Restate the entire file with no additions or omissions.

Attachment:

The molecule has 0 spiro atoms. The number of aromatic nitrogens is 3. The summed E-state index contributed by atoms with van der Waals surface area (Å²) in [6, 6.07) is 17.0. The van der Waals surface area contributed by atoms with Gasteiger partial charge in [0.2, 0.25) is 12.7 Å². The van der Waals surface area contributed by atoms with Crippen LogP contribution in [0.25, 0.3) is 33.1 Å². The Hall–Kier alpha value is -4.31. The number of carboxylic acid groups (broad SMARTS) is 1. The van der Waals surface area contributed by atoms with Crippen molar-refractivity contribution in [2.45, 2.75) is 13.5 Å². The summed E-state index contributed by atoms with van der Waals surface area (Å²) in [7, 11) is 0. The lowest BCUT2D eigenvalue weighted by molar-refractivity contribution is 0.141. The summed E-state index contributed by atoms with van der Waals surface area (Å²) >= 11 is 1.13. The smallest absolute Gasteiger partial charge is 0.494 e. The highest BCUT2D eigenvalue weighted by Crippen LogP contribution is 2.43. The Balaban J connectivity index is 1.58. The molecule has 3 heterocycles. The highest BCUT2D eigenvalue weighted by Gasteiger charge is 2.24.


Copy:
The molecule has 0 spiro atoms. The number of aromatic nitrogens is 3. The summed E-state index contributed by atoms with van der Waals surface area (Å²) in [6, 6.07) is 17.0. The van der Waals surface area contributed by atoms with Gasteiger partial charge in [0.2, 0.25) is 12.7 Å². The van der Waals surface area contributed by atoms with Crippen LogP contribution in [0.25, 0.3) is 33.1 Å². The Hall–Kier alpha value is -4.31. The number of carboxylic acid groups (broad SMARTS) is 1. The van der Waals surface area contributed by atoms with Crippen molar-refractivity contribution in [2.45, 2.75) is 13.5 Å². The summed E-state index contributed by atoms with van der Waals surface area (Å²) in [7, 11) is 0. The lowest BCUT2D eigenvalue weighted by molar-refractivity contribution is 0.141. The summed E-state index contributed by atoms with van der Waals surface area (Å²) >= 11 is 1.13. The smallest absolute Gasteiger partial charge is 0.494 e. The highest BCUT2D eigenvalue weighted by Crippen LogP contribution is 2.43. The Balaban J connectivity index is 1.58. The molecule has 3 heterocycles. The highest BCUT2D eigenvalue weighted by Gasteiger charge is 2.24.